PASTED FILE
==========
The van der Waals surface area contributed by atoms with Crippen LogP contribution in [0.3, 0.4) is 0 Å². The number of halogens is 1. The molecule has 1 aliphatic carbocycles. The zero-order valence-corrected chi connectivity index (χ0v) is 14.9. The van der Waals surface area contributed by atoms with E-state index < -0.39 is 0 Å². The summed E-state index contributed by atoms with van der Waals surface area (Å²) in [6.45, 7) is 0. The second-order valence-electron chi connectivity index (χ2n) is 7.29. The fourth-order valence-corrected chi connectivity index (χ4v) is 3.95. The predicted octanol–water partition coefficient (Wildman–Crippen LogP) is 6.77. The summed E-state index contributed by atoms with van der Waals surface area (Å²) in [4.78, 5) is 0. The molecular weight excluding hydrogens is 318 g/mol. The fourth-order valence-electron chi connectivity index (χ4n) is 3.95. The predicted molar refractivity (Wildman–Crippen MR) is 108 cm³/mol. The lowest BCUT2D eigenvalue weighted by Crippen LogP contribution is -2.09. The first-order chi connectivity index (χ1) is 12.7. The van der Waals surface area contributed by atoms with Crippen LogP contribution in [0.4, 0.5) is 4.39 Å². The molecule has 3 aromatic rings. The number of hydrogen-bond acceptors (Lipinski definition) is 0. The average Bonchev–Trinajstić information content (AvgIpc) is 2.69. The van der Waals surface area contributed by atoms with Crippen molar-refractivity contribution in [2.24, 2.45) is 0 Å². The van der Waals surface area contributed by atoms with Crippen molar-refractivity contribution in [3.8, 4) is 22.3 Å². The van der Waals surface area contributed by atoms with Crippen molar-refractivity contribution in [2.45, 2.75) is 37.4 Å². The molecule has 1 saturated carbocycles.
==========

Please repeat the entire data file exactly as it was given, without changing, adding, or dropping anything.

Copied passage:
The van der Waals surface area contributed by atoms with Crippen LogP contribution in [0.3, 0.4) is 0 Å². The number of halogens is 1. The molecule has 1 aliphatic carbocycles. The zero-order valence-corrected chi connectivity index (χ0v) is 14.9. The van der Waals surface area contributed by atoms with E-state index < -0.39 is 0 Å². The summed E-state index contributed by atoms with van der Waals surface area (Å²) in [6.45, 7) is 0. The second-order valence-electron chi connectivity index (χ2n) is 7.29. The fourth-order valence-corrected chi connectivity index (χ4v) is 3.95. The predicted octanol–water partition coefficient (Wildman–Crippen LogP) is 6.77. The summed E-state index contributed by atoms with van der Waals surface area (Å²) in [4.78, 5) is 0. The molecular weight excluding hydrogens is 318 g/mol. The fourth-order valence-electron chi connectivity index (χ4n) is 3.95. The predicted molar refractivity (Wildman–Crippen MR) is 108 cm³/mol. The lowest BCUT2D eigenvalue weighted by Crippen LogP contribution is -2.09. The first-order chi connectivity index (χ1) is 12.7. The van der Waals surface area contributed by atoms with Crippen LogP contribution in [0.4, 0.5) is 4.39 Å². The molecule has 3 aromatic rings. The number of hydrogen-bond acceptors (Lipinski definition) is 0. The average Bonchev–Trinajstić information content (AvgIpc) is 2.69. The van der Waals surface area contributed by atoms with Crippen molar-refractivity contribution in [2.24, 2.45) is 0 Å². The van der Waals surface area contributed by atoms with Crippen molar-refractivity contribution in [3.8, 4) is 22.3 Å². The van der Waals surface area contributed by atoms with Crippen molar-refractivity contribution in [2.45, 2.75) is 37.4 Å². The molecule has 1 saturated carbocycles.